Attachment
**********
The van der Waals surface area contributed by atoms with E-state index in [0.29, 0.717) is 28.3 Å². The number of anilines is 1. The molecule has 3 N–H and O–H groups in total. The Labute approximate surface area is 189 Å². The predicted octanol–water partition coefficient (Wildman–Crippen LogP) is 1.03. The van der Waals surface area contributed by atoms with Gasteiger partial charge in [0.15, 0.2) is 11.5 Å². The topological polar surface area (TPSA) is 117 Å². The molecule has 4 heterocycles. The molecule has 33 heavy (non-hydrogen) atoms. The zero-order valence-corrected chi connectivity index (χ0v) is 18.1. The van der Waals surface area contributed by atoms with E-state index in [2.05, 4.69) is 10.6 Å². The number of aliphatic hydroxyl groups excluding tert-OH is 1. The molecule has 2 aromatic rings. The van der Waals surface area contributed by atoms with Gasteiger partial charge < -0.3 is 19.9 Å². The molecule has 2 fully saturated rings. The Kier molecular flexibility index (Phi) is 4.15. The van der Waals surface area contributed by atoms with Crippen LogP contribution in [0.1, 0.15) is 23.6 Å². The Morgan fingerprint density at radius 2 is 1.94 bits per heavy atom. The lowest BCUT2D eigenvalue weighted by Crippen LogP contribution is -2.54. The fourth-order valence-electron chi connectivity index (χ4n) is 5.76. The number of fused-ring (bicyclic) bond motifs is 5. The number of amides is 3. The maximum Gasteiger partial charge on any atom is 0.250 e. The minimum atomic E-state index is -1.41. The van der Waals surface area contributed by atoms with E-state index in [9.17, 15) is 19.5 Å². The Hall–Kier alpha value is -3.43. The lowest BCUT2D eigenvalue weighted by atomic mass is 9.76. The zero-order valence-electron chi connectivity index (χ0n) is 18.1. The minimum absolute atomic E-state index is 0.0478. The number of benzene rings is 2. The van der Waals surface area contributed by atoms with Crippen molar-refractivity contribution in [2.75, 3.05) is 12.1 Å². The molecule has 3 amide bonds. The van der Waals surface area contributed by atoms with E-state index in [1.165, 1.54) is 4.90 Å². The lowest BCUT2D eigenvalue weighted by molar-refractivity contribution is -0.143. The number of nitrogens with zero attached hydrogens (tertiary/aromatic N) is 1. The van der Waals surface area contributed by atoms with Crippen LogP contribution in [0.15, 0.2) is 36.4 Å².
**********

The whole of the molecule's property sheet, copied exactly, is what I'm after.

The van der Waals surface area contributed by atoms with E-state index in [0.29, 0.717) is 28.3 Å². The number of anilines is 1. The molecule has 3 N–H and O–H groups in total. The Labute approximate surface area is 189 Å². The predicted octanol–water partition coefficient (Wildman–Crippen LogP) is 1.03. The van der Waals surface area contributed by atoms with Gasteiger partial charge in [0.15, 0.2) is 11.5 Å². The topological polar surface area (TPSA) is 117 Å². The molecule has 4 heterocycles. The molecule has 33 heavy (non-hydrogen) atoms. The zero-order valence-corrected chi connectivity index (χ0v) is 18.1. The van der Waals surface area contributed by atoms with E-state index in [2.05, 4.69) is 10.6 Å². The number of aliphatic hydroxyl groups excluding tert-OH is 1. The molecule has 2 aromatic rings. The van der Waals surface area contributed by atoms with Gasteiger partial charge < -0.3 is 19.9 Å². The molecule has 2 fully saturated rings. The Kier molecular flexibility index (Phi) is 4.15. The van der Waals surface area contributed by atoms with Crippen LogP contribution in [0.1, 0.15) is 23.6 Å². The Morgan fingerprint density at radius 2 is 1.94 bits per heavy atom. The lowest BCUT2D eigenvalue weighted by Crippen LogP contribution is -2.54. The fourth-order valence-electron chi connectivity index (χ4n) is 5.76. The number of fused-ring (bicyclic) bond motifs is 5. The number of amides is 3. The maximum Gasteiger partial charge on any atom is 0.250 e. The minimum atomic E-state index is -1.41. The van der Waals surface area contributed by atoms with E-state index in [9.17, 15) is 19.5 Å². The Hall–Kier alpha value is -3.43. The lowest BCUT2D eigenvalue weighted by atomic mass is 9.76. The zero-order valence-electron chi connectivity index (χ0n) is 18.1. The minimum absolute atomic E-state index is 0.0478. The number of benzene rings is 2. The van der Waals surface area contributed by atoms with Crippen molar-refractivity contribution in [2.75, 3.05) is 12.1 Å². The molecule has 3 amide bonds. The van der Waals surface area contributed by atoms with E-state index in [1.165, 1.54) is 4.90 Å². The lowest BCUT2D eigenvalue weighted by molar-refractivity contribution is -0.143. The number of nitrogens with zero attached hydrogens (tertiary/aromatic N) is 1. The van der Waals surface area contributed by atoms with Crippen LogP contribution in [0.15, 0.2) is 36.4 Å².